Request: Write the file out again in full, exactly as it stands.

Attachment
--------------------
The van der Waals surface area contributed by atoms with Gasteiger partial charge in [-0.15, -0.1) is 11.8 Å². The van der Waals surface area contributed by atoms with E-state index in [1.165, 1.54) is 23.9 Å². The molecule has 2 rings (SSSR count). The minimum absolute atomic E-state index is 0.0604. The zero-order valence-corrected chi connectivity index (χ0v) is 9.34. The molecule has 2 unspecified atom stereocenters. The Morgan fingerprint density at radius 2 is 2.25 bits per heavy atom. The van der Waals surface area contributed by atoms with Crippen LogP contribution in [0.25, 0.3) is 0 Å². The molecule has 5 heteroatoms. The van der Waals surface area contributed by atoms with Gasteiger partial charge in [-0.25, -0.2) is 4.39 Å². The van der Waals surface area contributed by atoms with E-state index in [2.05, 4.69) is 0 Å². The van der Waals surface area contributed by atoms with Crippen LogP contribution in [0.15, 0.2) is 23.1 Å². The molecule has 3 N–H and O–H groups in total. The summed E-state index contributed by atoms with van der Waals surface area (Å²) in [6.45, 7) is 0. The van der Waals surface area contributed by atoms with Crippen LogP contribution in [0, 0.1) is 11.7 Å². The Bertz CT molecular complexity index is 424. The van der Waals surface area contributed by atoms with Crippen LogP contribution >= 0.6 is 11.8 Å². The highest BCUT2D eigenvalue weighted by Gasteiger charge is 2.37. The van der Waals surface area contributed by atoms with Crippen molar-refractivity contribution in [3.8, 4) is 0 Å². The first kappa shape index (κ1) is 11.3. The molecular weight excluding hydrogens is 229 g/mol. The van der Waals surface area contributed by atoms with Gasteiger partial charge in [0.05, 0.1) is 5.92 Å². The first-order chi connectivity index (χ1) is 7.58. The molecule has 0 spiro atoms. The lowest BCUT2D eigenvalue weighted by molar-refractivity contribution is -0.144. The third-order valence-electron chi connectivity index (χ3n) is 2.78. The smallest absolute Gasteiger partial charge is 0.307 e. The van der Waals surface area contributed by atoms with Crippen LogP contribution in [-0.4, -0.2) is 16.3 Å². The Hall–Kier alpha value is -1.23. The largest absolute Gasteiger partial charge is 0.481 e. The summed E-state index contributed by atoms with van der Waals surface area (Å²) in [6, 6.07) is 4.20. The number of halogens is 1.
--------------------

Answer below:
The van der Waals surface area contributed by atoms with Gasteiger partial charge in [-0.15, -0.1) is 11.8 Å². The van der Waals surface area contributed by atoms with E-state index in [1.165, 1.54) is 23.9 Å². The molecule has 2 rings (SSSR count). The minimum absolute atomic E-state index is 0.0604. The zero-order valence-corrected chi connectivity index (χ0v) is 9.34. The molecule has 2 unspecified atom stereocenters. The Morgan fingerprint density at radius 2 is 2.25 bits per heavy atom. The van der Waals surface area contributed by atoms with Crippen LogP contribution in [0.25, 0.3) is 0 Å². The molecule has 5 heteroatoms. The van der Waals surface area contributed by atoms with Gasteiger partial charge in [-0.25, -0.2) is 4.39 Å². The van der Waals surface area contributed by atoms with E-state index in [2.05, 4.69) is 0 Å². The van der Waals surface area contributed by atoms with Crippen LogP contribution in [0.15, 0.2) is 23.1 Å². The molecule has 3 N–H and O–H groups in total. The summed E-state index contributed by atoms with van der Waals surface area (Å²) in [6.45, 7) is 0. The van der Waals surface area contributed by atoms with Crippen LogP contribution in [0, 0.1) is 11.7 Å². The Bertz CT molecular complexity index is 424. The van der Waals surface area contributed by atoms with Crippen LogP contribution >= 0.6 is 11.8 Å². The highest BCUT2D eigenvalue weighted by Gasteiger charge is 2.37. The van der Waals surface area contributed by atoms with Crippen molar-refractivity contribution in [3.8, 4) is 0 Å². The first kappa shape index (κ1) is 11.3. The molecular weight excluding hydrogens is 229 g/mol. The van der Waals surface area contributed by atoms with Gasteiger partial charge in [0.05, 0.1) is 5.92 Å². The first-order chi connectivity index (χ1) is 7.58. The molecule has 0 spiro atoms. The lowest BCUT2D eigenvalue weighted by molar-refractivity contribution is -0.144. The third-order valence-electron chi connectivity index (χ3n) is 2.78. The smallest absolute Gasteiger partial charge is 0.307 e. The van der Waals surface area contributed by atoms with Crippen LogP contribution in [-0.4, -0.2) is 16.3 Å². The Hall–Kier alpha value is -1.23. The largest absolute Gasteiger partial charge is 0.481 e. The summed E-state index contributed by atoms with van der Waals surface area (Å²) in [6, 6.07) is 4.20. The number of halogens is 1.